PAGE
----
Thai opposition looks set to form new govt

Thai opposition looks set to form new govt

Bangkok: Thailand’s main opposition party was seeking an emergency parliamentary session on Monday to prove its majority in a bid to form the next government and end months of political chaos.

A new administration would bring some semblance of stability to this Southeast Asian nation, which has been gripped by political uncertainty since August when protesters driven by a single-minded hatred for former premier Thaksin Shinawatra and his allies seized the prime minister’s office and later overran the capital’s two airports in a bid to topple the government.

The opposition Democrat Party said on Sunday it will ask the speaker of Parliament to call an extraordinary session of the lower house on Monday so that it can prove it has a majority. Both Thaksin’s allies and the opposition say they have enough support to form a government.

“If the Democrat Party forms the government, I will try to boost confidence and revive the tourism industry and the image of the country," said Oxford-educted party leader Abhisit Vejjajiva, who will become the next prime minister if his party comes to power.

Thailand’s political parties are seeking to fill a power vacuum created after a court last week dissolved the pro-Thaksin People’s Power Party and two other parties in the ruling coalition for electoral fraud. The court also banned Prime Minister Somchai Wongsawat and 24 other lawmakers from politics for five years.

PPP members regrouped in the new Phuea Thai (For Thais) Party, but have seen some of their coalition partners defecting to the Democrat Party or its coalition.

The Phuea Thai Party appeared increasingly isolated in its loyalty to Thaksin, a former telecommunications tycoon who was thrown out of power by a 2006 military coup for alleged corruption. He fled the country in July, and three months later was sentenced to two years in prison for violating a conflict of interest law.

He now lives in exile in the United Arab Emirates but maintains a heavy influence on Thai politics and is still supported by many in the impoverished countryside.

The People’s Alliance for Democracy, the protest movement that accused the government of being a Thaksin puppet, forced Thailand’s main international airport to shut down for a week starting November 25, plunging the country into one of its worst crises ever.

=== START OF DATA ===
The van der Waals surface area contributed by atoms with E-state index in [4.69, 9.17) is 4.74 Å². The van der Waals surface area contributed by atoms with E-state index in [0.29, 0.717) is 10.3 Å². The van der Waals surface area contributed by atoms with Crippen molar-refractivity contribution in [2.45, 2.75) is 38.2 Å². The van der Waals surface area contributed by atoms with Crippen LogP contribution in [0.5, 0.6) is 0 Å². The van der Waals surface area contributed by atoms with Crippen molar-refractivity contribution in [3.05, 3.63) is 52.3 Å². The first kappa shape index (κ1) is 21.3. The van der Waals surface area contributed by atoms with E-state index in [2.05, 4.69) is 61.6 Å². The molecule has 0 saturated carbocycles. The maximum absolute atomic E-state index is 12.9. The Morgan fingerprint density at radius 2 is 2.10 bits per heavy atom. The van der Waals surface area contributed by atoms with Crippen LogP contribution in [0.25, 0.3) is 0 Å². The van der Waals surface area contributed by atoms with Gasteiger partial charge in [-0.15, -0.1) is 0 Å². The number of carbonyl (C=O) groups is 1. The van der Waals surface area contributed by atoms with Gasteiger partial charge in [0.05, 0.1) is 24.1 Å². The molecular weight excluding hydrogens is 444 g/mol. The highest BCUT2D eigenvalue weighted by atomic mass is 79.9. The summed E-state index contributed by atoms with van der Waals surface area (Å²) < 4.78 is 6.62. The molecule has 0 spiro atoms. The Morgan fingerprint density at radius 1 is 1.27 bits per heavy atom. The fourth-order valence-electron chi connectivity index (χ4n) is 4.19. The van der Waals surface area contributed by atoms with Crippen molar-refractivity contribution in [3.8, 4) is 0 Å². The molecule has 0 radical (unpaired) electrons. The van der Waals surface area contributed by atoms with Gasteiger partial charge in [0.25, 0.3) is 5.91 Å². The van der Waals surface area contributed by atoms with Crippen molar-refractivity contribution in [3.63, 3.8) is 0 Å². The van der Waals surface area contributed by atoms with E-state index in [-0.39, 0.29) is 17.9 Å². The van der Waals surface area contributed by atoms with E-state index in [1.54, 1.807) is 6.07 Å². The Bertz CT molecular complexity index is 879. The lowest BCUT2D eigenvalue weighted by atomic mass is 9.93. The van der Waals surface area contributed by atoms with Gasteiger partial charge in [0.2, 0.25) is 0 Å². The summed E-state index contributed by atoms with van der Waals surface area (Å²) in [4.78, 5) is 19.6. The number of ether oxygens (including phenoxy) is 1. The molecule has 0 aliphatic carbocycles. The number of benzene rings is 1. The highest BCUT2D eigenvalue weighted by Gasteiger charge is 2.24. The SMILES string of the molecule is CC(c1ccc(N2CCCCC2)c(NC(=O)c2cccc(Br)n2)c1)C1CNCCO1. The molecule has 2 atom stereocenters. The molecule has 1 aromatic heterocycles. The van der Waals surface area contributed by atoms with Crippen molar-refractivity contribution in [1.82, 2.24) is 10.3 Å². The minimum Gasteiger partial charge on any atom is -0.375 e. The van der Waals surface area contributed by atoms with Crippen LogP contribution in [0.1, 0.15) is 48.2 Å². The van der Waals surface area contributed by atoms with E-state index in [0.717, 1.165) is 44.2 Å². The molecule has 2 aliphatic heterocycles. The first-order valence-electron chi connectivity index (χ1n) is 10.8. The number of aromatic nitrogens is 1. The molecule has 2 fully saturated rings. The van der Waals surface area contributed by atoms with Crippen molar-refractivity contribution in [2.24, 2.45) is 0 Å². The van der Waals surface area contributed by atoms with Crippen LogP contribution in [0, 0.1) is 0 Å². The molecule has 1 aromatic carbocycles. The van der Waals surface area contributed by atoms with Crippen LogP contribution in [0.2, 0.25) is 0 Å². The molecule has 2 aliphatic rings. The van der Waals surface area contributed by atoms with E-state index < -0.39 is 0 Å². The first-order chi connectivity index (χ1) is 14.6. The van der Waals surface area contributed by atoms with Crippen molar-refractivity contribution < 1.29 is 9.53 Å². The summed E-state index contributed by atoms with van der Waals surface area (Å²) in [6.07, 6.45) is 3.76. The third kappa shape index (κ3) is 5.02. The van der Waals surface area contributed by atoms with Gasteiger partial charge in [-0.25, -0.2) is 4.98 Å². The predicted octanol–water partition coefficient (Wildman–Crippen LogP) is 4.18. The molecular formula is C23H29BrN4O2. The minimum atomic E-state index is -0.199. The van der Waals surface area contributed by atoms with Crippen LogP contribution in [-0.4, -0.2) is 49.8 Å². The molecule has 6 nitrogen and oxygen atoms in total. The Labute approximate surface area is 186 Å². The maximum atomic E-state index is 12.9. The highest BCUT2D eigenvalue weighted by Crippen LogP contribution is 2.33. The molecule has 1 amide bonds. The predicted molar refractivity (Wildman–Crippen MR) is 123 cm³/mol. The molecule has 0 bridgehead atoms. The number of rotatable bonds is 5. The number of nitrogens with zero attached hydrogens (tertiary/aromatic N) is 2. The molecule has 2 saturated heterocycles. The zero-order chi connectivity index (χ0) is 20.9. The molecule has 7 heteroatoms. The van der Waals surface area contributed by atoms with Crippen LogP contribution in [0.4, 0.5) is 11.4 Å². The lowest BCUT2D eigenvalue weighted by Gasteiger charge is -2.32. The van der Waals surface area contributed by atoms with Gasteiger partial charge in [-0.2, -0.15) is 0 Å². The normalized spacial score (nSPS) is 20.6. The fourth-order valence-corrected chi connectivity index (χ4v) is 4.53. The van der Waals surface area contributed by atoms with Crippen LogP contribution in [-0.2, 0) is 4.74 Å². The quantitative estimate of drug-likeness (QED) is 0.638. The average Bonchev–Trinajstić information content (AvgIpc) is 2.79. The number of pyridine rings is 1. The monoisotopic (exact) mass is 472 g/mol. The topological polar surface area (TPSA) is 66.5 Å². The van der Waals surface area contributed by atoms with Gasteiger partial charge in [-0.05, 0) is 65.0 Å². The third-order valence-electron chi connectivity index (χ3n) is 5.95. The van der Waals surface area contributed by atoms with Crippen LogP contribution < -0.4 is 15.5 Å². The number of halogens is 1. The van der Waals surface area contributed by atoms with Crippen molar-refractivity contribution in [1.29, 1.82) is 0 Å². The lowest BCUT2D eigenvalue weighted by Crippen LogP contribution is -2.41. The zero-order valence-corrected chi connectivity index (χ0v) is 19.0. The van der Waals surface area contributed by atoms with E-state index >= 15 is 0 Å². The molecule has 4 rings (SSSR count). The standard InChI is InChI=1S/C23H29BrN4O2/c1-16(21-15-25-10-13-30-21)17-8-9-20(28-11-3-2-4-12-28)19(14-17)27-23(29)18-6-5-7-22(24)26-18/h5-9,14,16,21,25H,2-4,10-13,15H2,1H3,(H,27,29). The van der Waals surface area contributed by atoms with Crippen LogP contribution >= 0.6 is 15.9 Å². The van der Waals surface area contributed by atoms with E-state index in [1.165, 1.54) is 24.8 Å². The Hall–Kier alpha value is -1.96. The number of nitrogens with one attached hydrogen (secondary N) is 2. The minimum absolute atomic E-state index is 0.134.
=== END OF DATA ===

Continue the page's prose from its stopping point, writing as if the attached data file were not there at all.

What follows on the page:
More than 300,000 travelers were stranded by the airport blockade, dealing a heavy blow to the country’s tourism-dependent economy.

Thailand’s Parliament has 480 seats but 39 are vacant, leaving 441 to be divided between the two sides. One coalition must have at least 221 seats to establish a majority and form a government.

Democrat Party Secretary-General Suthep Thuagsuban said his party and its new coalition partners, including defectors from the Thaksin camp, have 260 seats. Surapong Tovichakchaikul, a Phuea Thai lawmaker countered that his party could muster a coalition of at least 226 lawmakers.

The contradictory claims by the two parties indicated that one or both of them was exaggerating its strength or that some lawmakers had promised support to both sides and were waiting to see which side emerged the strongest.

In a last ditch effort to woo back the defectors, Phuea Thai’s new leader, Yongyuth Wichaidit, said on Sunday he was willing to give the prime minister’s job to one of them.

British-born Abhisit, 44, is an articulate, sophisticated politician but critics say he is out of touch with ordinary people, particularly the rural majority, and lacks charisma. His party’s supporters include Bangkok’s middle class, influential military figures and foreign investors who see him as a stabilizing force.

Although Thaksin also is a member of the wealthy elite, he is popular among the rural masses because of his populist policies.